Before turning the page on history, it is necessary to read that page first. And Spain has yet to read the chapter on the shameful and widespread practice of taking babies away from mothers who were typically single, with no resources or the ability to protest, and then giving those children to wedded couples whom the Franco regime considered appropriate parents.
Starting with the Civil War (1936-1939), and up until 1981, many women were systematically robbed of their newborns during the Franco dictatorship and early democratic years – first inside the prisons and later at health clinics. The baby theft was perpetrated by medical and religious elites who denied these women their ability to be mothers, and who allegedly profited financially from the transaction.
The babies were delivered to couples who were in good standing with the Franco regime, generally prior payment of amounts that fueled the baby trafficking – which was viewed as adoptions back at the time. Prosecutors have received nearly 2,000 complaints so far.
The story has slowly emerged in recent years thanks to media reporting and to the work of some judges and victim support groups. But a milestone was reached this week with the first case to go to trial. Doctor Eduardo Vela, former director of the San Ramón clinic in Madrid, one of the epicenters of the baby trafficking network, stood trial at the Madrid regional High Court on Tuesday for illegal detention, and for falsifying childbirth records and other official documents. In 1969, Vela allegedly handed over a stolen baby to a woman named Inés Pérez, who has since passed away. The prosecution is seeking an 11-year prison term for the obstetrician.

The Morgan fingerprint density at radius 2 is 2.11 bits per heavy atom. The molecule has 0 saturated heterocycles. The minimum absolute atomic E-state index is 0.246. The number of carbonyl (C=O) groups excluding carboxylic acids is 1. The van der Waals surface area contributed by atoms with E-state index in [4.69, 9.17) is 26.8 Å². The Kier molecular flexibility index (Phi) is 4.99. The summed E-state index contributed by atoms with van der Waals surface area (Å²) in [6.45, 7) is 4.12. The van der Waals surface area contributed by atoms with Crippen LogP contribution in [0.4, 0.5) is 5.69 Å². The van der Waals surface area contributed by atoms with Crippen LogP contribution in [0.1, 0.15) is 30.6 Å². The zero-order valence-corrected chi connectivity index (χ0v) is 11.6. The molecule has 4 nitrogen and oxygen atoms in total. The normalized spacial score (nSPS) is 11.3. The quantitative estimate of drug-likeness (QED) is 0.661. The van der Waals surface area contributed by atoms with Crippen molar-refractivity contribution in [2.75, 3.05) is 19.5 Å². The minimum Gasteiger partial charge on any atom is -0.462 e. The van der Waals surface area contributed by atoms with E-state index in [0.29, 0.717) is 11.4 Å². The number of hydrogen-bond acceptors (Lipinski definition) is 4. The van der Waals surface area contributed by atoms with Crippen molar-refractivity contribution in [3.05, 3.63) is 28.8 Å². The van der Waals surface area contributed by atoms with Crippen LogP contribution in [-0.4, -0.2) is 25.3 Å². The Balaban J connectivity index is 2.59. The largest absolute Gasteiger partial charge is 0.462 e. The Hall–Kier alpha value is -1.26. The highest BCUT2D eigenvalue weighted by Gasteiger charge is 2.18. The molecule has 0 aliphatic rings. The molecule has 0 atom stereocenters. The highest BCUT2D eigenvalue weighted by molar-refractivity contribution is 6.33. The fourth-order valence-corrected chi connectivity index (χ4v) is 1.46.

The trial builds on a personal struggle by Inés Madrigal with help from her adoptive mother, Inés Pérez, who set out to find the truth and shed light on one of the darkest chapters in recent Spanish history. Before dying, Inés Pérez stated that Dr Vela gave her instructions to fake a pregnancy, such as pretending to have nausea, refraining from wearing makeup or going to the hairdresser, and stuffing her clothes with cushions to simulate a belly. He then gave her a baby who grew up to start criminal proceedings against him. Dr Vela, who is now 85 years old, had alleged health problems to avoid his appearance before a judge, but a court-appointed medical examiner declared him fit to stand trial.
Spain still has significant unresolved issues to deal with in connection with the still-recent dictatorship, such as transferring Francisco Franco’s remains from the Valley of the Fallen and assigning new meaning to this landmark site, or recovering the bodies of people who were executed and dumped in mass graves, often by a roadside.
Baby theft and trafficking is one of the most egregious of these issues, and also one of the hardest to resolve, since the people involved have either died or are very old. Yet our institutions must accept the challenge of shedding light on those events, to satisfy the victims’ demands to meet their biological parents, and to bring justice to the victims of crimes that have, in principle, no statute of limitations. Addressing the wounds of the past in order to overcome them is, after all, a sign of democratic maturity that Spain can and must require of itself.
English version by Susana Urra.